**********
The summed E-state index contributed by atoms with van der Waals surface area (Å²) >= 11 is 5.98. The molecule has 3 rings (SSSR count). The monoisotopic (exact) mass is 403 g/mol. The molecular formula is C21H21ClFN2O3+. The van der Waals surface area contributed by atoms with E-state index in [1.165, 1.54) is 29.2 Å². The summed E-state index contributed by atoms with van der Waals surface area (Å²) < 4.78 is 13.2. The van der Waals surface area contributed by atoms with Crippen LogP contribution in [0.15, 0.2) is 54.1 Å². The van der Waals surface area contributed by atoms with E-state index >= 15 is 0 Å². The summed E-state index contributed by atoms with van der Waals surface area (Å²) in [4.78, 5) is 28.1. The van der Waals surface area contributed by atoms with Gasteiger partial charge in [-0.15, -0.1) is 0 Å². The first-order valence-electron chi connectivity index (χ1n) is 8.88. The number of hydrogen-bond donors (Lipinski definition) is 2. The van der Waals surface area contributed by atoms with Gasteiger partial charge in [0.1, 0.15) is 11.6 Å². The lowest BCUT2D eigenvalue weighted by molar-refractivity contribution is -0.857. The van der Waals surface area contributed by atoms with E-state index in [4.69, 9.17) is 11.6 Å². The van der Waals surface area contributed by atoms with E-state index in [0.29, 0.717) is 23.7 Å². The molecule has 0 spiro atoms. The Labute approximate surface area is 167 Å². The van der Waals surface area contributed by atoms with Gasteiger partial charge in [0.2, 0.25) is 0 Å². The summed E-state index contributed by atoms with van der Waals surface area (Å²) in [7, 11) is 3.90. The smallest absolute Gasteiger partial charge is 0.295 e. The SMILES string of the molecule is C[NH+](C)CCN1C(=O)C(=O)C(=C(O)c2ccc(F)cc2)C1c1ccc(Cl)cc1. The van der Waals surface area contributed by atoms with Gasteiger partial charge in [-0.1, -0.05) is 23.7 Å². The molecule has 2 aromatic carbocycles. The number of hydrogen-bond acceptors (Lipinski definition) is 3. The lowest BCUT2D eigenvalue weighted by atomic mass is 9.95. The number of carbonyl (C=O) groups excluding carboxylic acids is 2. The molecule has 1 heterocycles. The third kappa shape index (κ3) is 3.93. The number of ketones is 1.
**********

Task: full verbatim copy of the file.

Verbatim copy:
The summed E-state index contributed by atoms with van der Waals surface area (Å²) >= 11 is 5.98. The molecule has 3 rings (SSSR count). The monoisotopic (exact) mass is 403 g/mol. The molecular formula is C21H21ClFN2O3+. The van der Waals surface area contributed by atoms with E-state index in [1.165, 1.54) is 29.2 Å². The summed E-state index contributed by atoms with van der Waals surface area (Å²) < 4.78 is 13.2. The van der Waals surface area contributed by atoms with Crippen LogP contribution in [0.15, 0.2) is 54.1 Å². The van der Waals surface area contributed by atoms with E-state index >= 15 is 0 Å². The summed E-state index contributed by atoms with van der Waals surface area (Å²) in [4.78, 5) is 28.1. The van der Waals surface area contributed by atoms with Gasteiger partial charge in [-0.15, -0.1) is 0 Å². The first-order valence-electron chi connectivity index (χ1n) is 8.88. The number of hydrogen-bond donors (Lipinski definition) is 2. The van der Waals surface area contributed by atoms with Gasteiger partial charge in [0.1, 0.15) is 11.6 Å². The lowest BCUT2D eigenvalue weighted by molar-refractivity contribution is -0.857. The van der Waals surface area contributed by atoms with E-state index in [4.69, 9.17) is 11.6 Å². The van der Waals surface area contributed by atoms with E-state index in [0.29, 0.717) is 23.7 Å². The molecule has 0 spiro atoms. The Labute approximate surface area is 167 Å². The van der Waals surface area contributed by atoms with Gasteiger partial charge in [0.2, 0.25) is 0 Å². The summed E-state index contributed by atoms with van der Waals surface area (Å²) in [7, 11) is 3.90. The smallest absolute Gasteiger partial charge is 0.295 e. The SMILES string of the molecule is C[NH+](C)CCN1C(=O)C(=O)C(=C(O)c2ccc(F)cc2)C1c1ccc(Cl)cc1. The van der Waals surface area contributed by atoms with Gasteiger partial charge in [-0.1, -0.05) is 23.7 Å². The molecule has 2 aromatic carbocycles. The number of hydrogen-bond acceptors (Lipinski definition) is 3. The lowest BCUT2D eigenvalue weighted by atomic mass is 9.95. The number of carbonyl (C=O) groups excluding carboxylic acids is 2. The molecule has 1 heterocycles. The third kappa shape index (κ3) is 3.93. The number of ketones is 1.